Exodus 9:31-32


#1

Now the flax and the barley were ruined, because the barley was in ear and the flax in bud. But the wheat and the spelt were not ruined, for they grow later. – Exodus 9:31-32

On the surface this passage seems a little abstract in its context. The only explanation I can come up with is the vegetation had just been ruined by the hail yet in a short while the Israelites manage to bake unleavened bread for the Passover, so this explains how they were able to produce the bread.

On the other hand the land of Goshen where the Israelites dwelt was not struck by the hail, therefore the vegetation would not have been affected so there’s no need to wonder how the Israelites managed to make bread which brings me back to my question what is the significance of this passage in its context?


#2

No comments hey? Pity, I am really curious to find out :bighanky:


#3

[quote="Augustine3, post:1, topic:331799"]
Now the flax and the barley were ruined, because the barley was in ear and the flax in bud. But the wheat and the spelt were not ruined, for they grow later. – Exodus 9:31-32

On the surface this passage seems a little abstract in its context. The only explanation I can come up with is the vegetation had just been ruined by the hail yet in a short while the Israelites manage to bake unleavened bread for the Passover, so this explains how they were able to produce the bread.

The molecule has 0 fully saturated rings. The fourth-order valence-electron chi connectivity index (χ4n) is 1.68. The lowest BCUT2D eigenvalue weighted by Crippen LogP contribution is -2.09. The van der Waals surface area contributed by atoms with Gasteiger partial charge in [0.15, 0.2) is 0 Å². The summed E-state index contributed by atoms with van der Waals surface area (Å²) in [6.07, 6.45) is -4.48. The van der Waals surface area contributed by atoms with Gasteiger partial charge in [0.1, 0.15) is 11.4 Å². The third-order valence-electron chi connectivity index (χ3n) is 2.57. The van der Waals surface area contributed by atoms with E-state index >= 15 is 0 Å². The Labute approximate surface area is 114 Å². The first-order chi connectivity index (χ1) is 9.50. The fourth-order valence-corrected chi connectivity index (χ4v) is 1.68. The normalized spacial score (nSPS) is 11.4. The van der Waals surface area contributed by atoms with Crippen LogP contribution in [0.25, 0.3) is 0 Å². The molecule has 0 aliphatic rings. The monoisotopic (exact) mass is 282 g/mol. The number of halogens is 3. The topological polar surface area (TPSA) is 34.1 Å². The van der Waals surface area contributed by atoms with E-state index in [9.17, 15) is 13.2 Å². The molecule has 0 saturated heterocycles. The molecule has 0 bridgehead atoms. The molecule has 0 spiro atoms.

On the other hand the land of Goshen where the Israelites dwelt was not struck by the hail, therefore the vegetation would not have been affected so there’s no need to wonder how the Israelites managed to make bread which brings me back to my question what is the significance of this passage in its context?

[/quote]

Haydock gave a hint about first-fruits. Keeping that in mind, the first-fruits and first-born belong to the Lord. That which belonged to the Lord was not spared destruction to prove His dominion over it. That is why they say that which is grown later was not harmed.


#4

[quote="Augustine3, post:1, topic:331799"]
Now the flax and the barley were ruined, because the barley was in ear and the flax in bud. But the wheat and the spelt were not ruined, for they grow later. – Exodus 9:31-32

On the surface this passage seems a little abstract in its context. The only explanation I can come up with is the vegetation had just been ruined by the hail yet in a short while the Israelites manage to bake unleavened bread for the Passover, so this explains how they were able to produce the bread.

On the other hand the land of Goshen where the Israelites dwelt was not struck by the hail, therefore the vegetation would not have been affected so there’s no need to wonder how the Israelites managed to make bread which brings me back to my question what is the significance of this passage in its context?

[/quote]

D-R Bible, Haydock Commentary:

Ver. 32. Lateward. The hail fell in February. (Bonfrere) Aristophanes (in Avibus) says, the Egyptians and Phenicians have their harvest when the cuckoo begins to sing. The month Nisan, which answers to part of March and April, was honoured with the first fruits, chap. xiii. 4. (Menochius)


#5

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